Author Archives: Allyn Cutts

Investing in Best Practices

It’s expensive to be a maverick. It takes time, energy and resources to learn what works and what doesn’t. It’s much more cost effective and less frustrating to find out what other successful people have done and do what they do.

It’s not as adventurous and maybe not as interesting, but it sure cuts down on frustration, wasted initiatives and outright failures.

Over the last year, I’ve invested in a number of what I would have previously called expensive programs. These are home-study courses about marketing and business practices. I say “previously,” because they weren’t just $200 or $300 dollar programs, but rather $1,000 or more.

I don’t consider them particularly expensive now, because they’ve made me and saved me several times more than they cost-in some cases hundreds of times more.

Another thing that helped me realize how inexpensive these courses were was comparing them to the cost of a college course. A college course can easily run two or three times the price of these programs.

I’m not one to follow just one person. I’m not a “Guru Groupie” nor do I encourage that. But I’m more than willing to learn from the masters. When I see successful people doing things that work, I’m willing to shed my maverick skin, listen to what they have to say and follow the practices they teach.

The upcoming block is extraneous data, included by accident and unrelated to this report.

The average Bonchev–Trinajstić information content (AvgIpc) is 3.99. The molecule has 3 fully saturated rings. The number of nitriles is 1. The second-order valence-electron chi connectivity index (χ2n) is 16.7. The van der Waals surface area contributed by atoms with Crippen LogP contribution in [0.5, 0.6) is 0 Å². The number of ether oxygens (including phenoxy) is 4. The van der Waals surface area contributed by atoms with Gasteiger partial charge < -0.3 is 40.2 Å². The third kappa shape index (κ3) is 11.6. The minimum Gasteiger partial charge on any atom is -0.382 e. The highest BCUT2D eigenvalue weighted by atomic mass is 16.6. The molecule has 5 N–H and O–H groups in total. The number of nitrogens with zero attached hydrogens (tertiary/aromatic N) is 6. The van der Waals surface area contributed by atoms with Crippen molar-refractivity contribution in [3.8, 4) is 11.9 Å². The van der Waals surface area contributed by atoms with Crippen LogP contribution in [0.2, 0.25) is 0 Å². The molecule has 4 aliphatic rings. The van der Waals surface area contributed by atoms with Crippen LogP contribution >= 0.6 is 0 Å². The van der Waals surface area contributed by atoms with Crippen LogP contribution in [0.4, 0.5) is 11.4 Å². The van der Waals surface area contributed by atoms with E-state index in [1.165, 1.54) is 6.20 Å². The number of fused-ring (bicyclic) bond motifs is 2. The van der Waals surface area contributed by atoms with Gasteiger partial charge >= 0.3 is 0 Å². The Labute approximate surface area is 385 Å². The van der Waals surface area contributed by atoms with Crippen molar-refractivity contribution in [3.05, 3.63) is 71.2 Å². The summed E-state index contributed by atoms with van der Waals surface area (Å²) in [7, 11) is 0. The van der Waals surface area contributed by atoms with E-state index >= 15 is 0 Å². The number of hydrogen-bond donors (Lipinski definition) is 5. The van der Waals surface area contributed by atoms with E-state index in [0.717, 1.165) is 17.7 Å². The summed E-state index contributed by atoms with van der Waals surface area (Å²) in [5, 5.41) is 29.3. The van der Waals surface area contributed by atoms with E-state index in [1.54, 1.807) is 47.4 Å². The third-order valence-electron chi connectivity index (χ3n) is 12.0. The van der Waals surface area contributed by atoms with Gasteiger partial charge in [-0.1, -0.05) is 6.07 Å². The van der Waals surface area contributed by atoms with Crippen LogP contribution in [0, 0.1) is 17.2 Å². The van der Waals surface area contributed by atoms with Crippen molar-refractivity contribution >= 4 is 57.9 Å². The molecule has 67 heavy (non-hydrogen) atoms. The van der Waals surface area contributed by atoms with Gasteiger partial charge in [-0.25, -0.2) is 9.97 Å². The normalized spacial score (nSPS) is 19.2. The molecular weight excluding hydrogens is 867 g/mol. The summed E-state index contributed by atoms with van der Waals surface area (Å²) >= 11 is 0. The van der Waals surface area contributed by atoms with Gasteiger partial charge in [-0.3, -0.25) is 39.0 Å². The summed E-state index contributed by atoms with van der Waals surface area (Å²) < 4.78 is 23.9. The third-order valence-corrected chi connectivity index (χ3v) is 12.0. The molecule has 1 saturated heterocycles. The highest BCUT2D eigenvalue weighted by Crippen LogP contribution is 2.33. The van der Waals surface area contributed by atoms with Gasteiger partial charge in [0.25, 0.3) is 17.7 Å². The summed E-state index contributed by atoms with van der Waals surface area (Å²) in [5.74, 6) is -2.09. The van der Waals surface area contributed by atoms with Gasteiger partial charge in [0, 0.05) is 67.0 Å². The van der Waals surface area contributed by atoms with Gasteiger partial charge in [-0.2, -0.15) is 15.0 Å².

And speaking of “Big Box” launches, out of all the programs I’ve bought and/or reviewed in the last’ months, the hands-down, no-question, best investment of all was Jeff Walker’s Product Launch Formula. Jeff has been involved in several million-dollar launches as well as many others that generated hundreds of thousands of dollars. In PLF, he’s codified what he’s done for himself and many others so that you can duplicate his success.

If you plan to launch a product or service with the potential of anything over a couple thousand dollars, you should definitely order Jeff’s program and learn how to make your launch ten, twenty or even a hundred times more successful. It’s really that good.

Action Point It’s possible the above-mentioned programs are not appropriate for you. But there are many that are. There’s no need to re-invent the wheel. There’s no need to do research that’s already been done. And you certainly don’t need to go it alone.

Figure out what you need to learn and learn it from the masters. It doesn’t cost, it pays. I love what Benjamin Franklin said: “If a man empties his purse in his head, no one can take it away from him. An investment in knowledge always pays the best interest.

Michael Angier is founder and CIO (Chief Inspiration Officer) of SuccessNet–a support network helping people and businesses grow and prosper. Get their free Resource Book ($27 value) of products, services and tools for running your business more effectively. And most of the over 150 resources are FREE to access and use.

Adventures in the Leaves